The Lahori home which was recently repainted. ©Gulf News
Today: At home with Manohar Lahori, chairman of Palmon Group, and his wife Reshma Lahori, managing director of Desert Blues
The Lahoris are from India and have been living in Dubai since 1985. Manohar Lahori owns garment factories in Dubai, Fujairah and India, manufacturing high-quality menswear and specialised garments such as skiing gear, for European and American markets.
Reshma is an audiologist and speech therapist by training but now manages her own business supplying run-offs, slight seconds and cancelled orders from local and overseas factories to the local market.
"During the Kuwait war, my husband had to go on a long business trip and asked me to go to his office regularly to keep an eye on things.That is when I discovered several containers of run offs lying in the warehouse. Within a few years I made enough money to have my own factory across the road from his and now supply goods to many well-known labels," she says.
Their son Kunal helps in managing his father's business and has diversified into properties and investment. Their daughter Shilpa is a fashion designer and along with her friend Riddhima Mankani, launched a fashion label, called Affascinaire, two years ago. Their designs are manufactured in her father's factories.
The Lahoris are a close-knit family and have all been involved in doing up their home, which was recently redecorated for Shilpa's wedding.
"When we were house hunting, the most important feature I was looking for is a feeling of openness. I wanted high ceilings, spacious rooms and a sweeping spiral staircase," says Reshma. Adds her husband: "I have many business visitors from Europe and the US and I wanted a house with a nice garden and living and dining area, to be able to entertain my guests at home."
Manohar, Reshma, Kunal and Shilpa near the gazebo surrounded by a picturesque well, fountains, a moat and a soothing waterfall which continues over the boundary wall. ©Gulf News
The decorative gate opens onto a beautiful garden. A quaint wooden bridge leads to a gazebo surrounded by a picturesque well, fountains, a moat and a soothing waterfall, which continues over the boundary wall. "I love the sound of the water and always have my tea and read the newspapers here early in the morning," says Manohar.
A wooden dance floor was recently added to the garden in time for Shilpa's wedding. But the piece de resistance here is their Teppanyaki table.
"This table has an interesting story. During a visit to Taiwan, I enjoyed the Teppanyaki food so much that I asked my supplier there to take me to a Teppanyaki restaurant every evening. A month later he called to say that he was sending me a special gift. We had to hire a crane to haul this gift home and since it could not fit in the house, we put it in the garden," says Manohar.
They often host Teppanyaki parties. "Dad has improvised some recipes that we all enjoy, but for bigger parties, we hire a Teppanyaki chef from one of the five star hotels in Dubai," says Kunal.
Beautiful stained glass doors lead into the spacious living room. The ceiling is indeed high and the open feeling has been enhanced by replacing the walls between the drawing and dining areas with decorative wrought-iron partitions.
An antique, Chinese carved ivory chess set, which is Manohar's favourite decorative piece in the house, separates the two seating areas in this massive room. "I bought Chesterfield sofas from the UK for this room, because I wanted a classic, timeless look," says Manohar.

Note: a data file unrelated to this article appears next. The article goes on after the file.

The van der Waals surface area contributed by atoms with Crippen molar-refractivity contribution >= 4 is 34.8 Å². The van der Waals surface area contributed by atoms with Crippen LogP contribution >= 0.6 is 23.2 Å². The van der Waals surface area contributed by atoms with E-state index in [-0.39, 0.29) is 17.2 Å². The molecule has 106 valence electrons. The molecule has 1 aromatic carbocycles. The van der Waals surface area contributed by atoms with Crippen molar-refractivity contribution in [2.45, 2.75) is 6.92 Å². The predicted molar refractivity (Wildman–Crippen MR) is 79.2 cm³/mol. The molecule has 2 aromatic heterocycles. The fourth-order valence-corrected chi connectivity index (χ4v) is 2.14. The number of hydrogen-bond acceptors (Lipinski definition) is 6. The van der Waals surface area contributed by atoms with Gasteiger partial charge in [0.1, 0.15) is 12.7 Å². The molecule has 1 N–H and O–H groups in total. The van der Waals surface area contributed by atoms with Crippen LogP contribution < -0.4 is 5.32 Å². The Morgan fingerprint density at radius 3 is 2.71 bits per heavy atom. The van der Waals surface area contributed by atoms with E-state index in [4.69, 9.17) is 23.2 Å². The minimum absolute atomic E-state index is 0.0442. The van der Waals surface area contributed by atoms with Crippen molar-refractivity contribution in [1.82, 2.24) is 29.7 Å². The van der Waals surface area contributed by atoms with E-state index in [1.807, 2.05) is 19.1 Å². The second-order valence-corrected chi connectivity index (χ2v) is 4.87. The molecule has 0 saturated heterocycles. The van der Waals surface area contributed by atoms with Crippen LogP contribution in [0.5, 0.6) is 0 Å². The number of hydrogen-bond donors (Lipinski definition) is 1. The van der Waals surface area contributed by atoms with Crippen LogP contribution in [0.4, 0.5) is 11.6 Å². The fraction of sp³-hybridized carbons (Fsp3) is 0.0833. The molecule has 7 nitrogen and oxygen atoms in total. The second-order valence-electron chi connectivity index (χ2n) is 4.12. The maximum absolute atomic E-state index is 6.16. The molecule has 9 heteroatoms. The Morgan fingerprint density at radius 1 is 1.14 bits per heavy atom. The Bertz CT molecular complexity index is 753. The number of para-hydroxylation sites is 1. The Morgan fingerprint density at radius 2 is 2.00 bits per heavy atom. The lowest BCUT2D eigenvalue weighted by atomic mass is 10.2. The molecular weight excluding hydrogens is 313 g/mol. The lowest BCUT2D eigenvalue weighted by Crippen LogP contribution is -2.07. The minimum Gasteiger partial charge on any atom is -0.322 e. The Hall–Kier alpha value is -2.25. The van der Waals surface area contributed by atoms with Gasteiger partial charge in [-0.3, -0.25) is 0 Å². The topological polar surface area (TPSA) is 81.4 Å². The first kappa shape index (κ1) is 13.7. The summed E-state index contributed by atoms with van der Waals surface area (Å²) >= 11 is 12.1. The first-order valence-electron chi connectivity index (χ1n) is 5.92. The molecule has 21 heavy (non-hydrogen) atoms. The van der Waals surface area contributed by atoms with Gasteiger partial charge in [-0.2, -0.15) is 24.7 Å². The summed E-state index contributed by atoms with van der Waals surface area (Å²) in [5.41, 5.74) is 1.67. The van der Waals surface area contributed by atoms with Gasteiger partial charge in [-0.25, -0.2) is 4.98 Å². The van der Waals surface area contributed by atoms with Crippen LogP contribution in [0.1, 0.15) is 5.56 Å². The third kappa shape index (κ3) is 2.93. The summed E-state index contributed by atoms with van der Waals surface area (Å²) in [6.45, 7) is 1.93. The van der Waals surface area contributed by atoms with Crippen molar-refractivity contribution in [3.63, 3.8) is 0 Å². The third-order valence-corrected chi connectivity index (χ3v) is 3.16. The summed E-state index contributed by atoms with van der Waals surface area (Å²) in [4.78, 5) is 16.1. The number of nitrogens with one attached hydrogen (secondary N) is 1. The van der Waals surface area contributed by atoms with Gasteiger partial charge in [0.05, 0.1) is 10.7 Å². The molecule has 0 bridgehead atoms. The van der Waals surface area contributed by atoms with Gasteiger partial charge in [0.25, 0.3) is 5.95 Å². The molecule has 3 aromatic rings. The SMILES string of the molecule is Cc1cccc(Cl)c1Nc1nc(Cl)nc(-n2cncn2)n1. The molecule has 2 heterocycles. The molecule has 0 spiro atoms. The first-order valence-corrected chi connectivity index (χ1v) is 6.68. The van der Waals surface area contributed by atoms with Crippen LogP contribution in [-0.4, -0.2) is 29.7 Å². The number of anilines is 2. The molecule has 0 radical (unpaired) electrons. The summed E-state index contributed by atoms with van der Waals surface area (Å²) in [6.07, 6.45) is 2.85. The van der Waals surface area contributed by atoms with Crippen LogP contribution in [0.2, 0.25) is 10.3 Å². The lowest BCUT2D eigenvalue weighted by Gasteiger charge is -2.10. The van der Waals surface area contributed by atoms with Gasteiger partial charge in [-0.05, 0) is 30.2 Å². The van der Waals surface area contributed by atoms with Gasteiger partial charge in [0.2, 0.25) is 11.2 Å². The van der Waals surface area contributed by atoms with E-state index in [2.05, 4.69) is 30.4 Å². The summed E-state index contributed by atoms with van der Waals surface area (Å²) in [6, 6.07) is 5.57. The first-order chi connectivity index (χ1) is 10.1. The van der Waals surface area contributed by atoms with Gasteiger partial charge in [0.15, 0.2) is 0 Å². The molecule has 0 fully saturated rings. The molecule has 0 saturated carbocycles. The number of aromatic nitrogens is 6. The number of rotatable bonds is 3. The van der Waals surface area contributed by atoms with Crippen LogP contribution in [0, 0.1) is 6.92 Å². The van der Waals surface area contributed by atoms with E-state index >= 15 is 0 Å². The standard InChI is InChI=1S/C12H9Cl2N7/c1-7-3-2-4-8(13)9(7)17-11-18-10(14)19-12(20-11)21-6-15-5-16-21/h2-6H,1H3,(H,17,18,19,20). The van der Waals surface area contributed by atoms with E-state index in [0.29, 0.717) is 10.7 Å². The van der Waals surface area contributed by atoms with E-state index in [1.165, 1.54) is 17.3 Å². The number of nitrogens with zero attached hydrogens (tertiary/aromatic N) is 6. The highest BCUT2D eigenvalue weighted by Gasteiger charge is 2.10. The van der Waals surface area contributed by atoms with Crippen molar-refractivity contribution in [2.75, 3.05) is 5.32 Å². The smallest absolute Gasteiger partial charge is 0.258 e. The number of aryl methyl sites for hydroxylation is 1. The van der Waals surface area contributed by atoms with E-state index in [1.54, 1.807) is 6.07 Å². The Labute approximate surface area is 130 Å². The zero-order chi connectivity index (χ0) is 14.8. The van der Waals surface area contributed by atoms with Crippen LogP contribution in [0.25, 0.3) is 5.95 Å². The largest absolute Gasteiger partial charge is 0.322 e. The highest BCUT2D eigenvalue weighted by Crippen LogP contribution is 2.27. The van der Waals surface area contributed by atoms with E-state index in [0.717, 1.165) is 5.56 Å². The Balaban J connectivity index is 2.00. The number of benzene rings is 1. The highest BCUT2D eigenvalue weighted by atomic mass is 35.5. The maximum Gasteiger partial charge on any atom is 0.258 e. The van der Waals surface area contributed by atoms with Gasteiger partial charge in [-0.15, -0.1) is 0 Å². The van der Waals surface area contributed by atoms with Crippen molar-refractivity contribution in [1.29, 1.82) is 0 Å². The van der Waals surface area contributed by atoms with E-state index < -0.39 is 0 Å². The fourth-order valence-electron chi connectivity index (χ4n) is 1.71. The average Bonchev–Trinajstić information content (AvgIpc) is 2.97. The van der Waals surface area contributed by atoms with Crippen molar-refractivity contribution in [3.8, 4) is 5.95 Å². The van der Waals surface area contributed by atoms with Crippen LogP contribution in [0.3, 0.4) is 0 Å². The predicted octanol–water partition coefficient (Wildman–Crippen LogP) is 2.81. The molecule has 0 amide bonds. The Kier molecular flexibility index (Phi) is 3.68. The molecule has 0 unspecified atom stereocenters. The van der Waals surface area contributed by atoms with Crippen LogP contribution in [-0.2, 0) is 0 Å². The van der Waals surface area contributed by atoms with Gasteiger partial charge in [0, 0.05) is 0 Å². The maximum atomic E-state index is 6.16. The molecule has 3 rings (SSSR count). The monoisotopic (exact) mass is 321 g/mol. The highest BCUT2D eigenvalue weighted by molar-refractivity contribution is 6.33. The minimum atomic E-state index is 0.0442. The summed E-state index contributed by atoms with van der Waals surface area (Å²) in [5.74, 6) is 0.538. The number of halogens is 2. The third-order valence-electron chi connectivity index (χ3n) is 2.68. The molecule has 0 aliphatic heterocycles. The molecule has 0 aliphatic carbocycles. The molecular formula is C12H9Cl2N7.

Portraits of the family, a decorative sword and some marble sculptures are the few decorations in this uncluttered area. Shilpa has designed an interesting raw silk panel with inserts of laminated photographs of each family member for this area. All the furniture for the rest of the house, including the bedroom sets for all six bedrooms, was shipped from the US. "We travel to the US every year and enjoy shopping there," they say.
The entrance to the Lahori home with stained glass doors and windows. ©Gulf News
"When he likes something, he buys it without worrying about where we will keep it. I do not like my house to be cluttered with too many things, so I send most of his purchases to his office in Jebel Ali," says Reshma. Thus, besides his collection of globes and furniture, there are also eight vintage Rolls Royces parked in his office.
Surprisingly, this car collector does not drive. "I prefer to make business calls on my way to the office. Earlier I had a chauffeur, but now I go to the office with my son," he says.
The furniture in the dining area also has an interesting story. "We liked a show apartment display in an Ethan Allen store and bought the entire set including the grandfather clock and the paintings on the wall, to the utter surprise of the salesman," recalls Manohar.
The furniture in the coffee lounge, next to the dining room, has a very different but equally elegant look. Bought during a business trip to Syria, it has intricate mother of pearl inlay work. Three portraits of old men painted by Shilpa adorn the wall in this area.
The curtains in both areas are an interesting mix of beige and multicoloured stripes, draped artistically on the windows. In fact Reshma and Shilpa have tried various experiments with the curtains in every room.
In one of the two guest bedrooms downstairs, they have put the thicker curtains behind matching sheers to create an unusual effect. In the TV lounge on the upstairs landing, alternating peach and pistachio green curtains in crinkled chiffon provide a soft, soothing look. The whole family likes to relax in this lounge after dinner.
"During the day we are all busy. So we make it a point to have dinner together," says Reshma. "Dad gets home at 7.30pm and dinner is at 8.30pm sharp. Even if Kunal or me want to go out for the evening, we make it a point to be home at dinner time and go out later," says Shilpa.